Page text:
The golf insider we spoke with echoed McGoldrick's sentiments: "Business is up like 30 percent this year, but Kemper's contract is jeopardizing the whole department.... If we redid the greens, tees, and fairways [at the other courses], just Band-Aid stuff like that, we would have the premier municipal system in the country. But instead they've given this cushy deal to a company from Chicago with no connection to San Francisco. It's so unfair."
Despite the controversy over Kemper's all-expenses-paid arrangement, Mayor Gavin Newsom, Rec and Park general manager Yomi Agunbiade, and others at City Hall have been using the deficits largely brought on by Kemper's contract to push for more private control of the city's links. In June the Mayor's Office put forward a plan to outsource not just clubhouse and pro-shop management but all golf operations at the city's premier courses, including Harding. The proposal was tabled after several contentious hearings at the Board of Supervisors, but many observers expect that it will make its way back to the board in the near future.
"In a perfect scenario, the city could [manage the courses efficiently], but the city has proven that it doesn't have the ability to do it," Sup. Sean Elsbernd told us in July. Elsbernd has been one of the most vocal supporters of bringing in private golf management.
But McGoldrick, Killian, and other opponents of the idea point out that the city provided quality, inexpensive golf for nearly 100 years. They worry that private managers will find profit in higher greens fees, more part-time workers, and lower salaries and fewer benefits for full-time staff. But beyond those concerns, they see the mayor's plan as yet another example of publicly owned assets being offered up for private gain.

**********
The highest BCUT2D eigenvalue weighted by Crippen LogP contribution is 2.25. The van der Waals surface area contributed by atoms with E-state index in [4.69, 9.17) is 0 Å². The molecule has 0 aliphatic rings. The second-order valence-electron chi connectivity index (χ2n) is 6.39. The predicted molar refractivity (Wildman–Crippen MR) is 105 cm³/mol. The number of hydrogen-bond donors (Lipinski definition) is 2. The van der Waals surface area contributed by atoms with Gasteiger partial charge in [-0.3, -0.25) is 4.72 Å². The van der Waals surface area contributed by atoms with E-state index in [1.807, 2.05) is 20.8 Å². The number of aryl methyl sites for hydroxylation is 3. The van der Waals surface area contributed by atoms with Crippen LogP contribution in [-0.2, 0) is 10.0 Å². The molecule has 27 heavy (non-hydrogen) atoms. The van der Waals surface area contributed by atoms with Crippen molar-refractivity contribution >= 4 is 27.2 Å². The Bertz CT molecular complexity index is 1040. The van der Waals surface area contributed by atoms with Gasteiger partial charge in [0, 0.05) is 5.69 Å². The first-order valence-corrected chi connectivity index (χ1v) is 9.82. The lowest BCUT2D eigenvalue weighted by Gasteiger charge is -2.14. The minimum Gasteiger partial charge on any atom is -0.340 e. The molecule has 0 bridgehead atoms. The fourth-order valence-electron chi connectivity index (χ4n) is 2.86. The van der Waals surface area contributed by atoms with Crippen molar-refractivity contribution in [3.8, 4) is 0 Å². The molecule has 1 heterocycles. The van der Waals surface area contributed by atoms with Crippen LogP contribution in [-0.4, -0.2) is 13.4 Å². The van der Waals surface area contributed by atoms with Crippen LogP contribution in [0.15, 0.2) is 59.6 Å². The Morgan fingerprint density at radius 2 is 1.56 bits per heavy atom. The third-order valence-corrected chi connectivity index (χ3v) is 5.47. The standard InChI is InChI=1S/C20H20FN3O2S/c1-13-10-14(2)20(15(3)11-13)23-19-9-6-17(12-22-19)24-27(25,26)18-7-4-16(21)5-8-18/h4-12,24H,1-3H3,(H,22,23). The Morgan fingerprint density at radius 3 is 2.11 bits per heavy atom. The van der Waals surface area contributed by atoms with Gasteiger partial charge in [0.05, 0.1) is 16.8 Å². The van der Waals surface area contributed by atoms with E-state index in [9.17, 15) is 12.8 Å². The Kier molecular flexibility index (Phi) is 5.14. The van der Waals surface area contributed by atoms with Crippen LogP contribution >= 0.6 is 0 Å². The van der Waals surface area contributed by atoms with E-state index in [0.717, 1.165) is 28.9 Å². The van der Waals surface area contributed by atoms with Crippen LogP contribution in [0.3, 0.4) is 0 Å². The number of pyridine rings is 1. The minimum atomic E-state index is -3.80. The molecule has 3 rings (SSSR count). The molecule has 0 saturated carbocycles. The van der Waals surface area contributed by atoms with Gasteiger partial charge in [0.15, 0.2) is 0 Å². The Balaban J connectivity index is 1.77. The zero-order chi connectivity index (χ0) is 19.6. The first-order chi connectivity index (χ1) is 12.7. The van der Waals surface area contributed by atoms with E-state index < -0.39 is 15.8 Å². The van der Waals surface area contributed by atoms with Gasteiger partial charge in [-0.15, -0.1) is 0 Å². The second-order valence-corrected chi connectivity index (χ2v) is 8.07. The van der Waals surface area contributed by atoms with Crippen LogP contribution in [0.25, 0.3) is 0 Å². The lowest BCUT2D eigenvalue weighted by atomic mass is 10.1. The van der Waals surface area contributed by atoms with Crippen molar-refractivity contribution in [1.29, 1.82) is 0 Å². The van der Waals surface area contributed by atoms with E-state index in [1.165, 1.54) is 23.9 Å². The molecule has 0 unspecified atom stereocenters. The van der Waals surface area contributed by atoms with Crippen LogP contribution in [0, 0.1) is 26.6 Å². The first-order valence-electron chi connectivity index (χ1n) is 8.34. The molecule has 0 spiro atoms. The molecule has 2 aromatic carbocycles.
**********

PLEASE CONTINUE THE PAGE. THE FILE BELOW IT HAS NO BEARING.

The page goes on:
The courses, McGoldrick told us, are "priceless.... We can't just dump [them] because you've got folks from the Mayor's Office and his Rec and Park Department who don't want to be bothered."
In his endorsement interview with the Guardian, Newsom said about the golf courses, "You gotta deal with the reality of where we are and what our core competencies are. Golf courses do not reflect a core competency of government. We're losing hundreds of thousands of dollars and about to lose over a million dollars a year, and that comes from somewhere. So rather than continuing to do what we've done and hope for a different result, we're looking at best practices across the country and finding ways to manage our assets differently, and I'm not apologetic for exploring those things."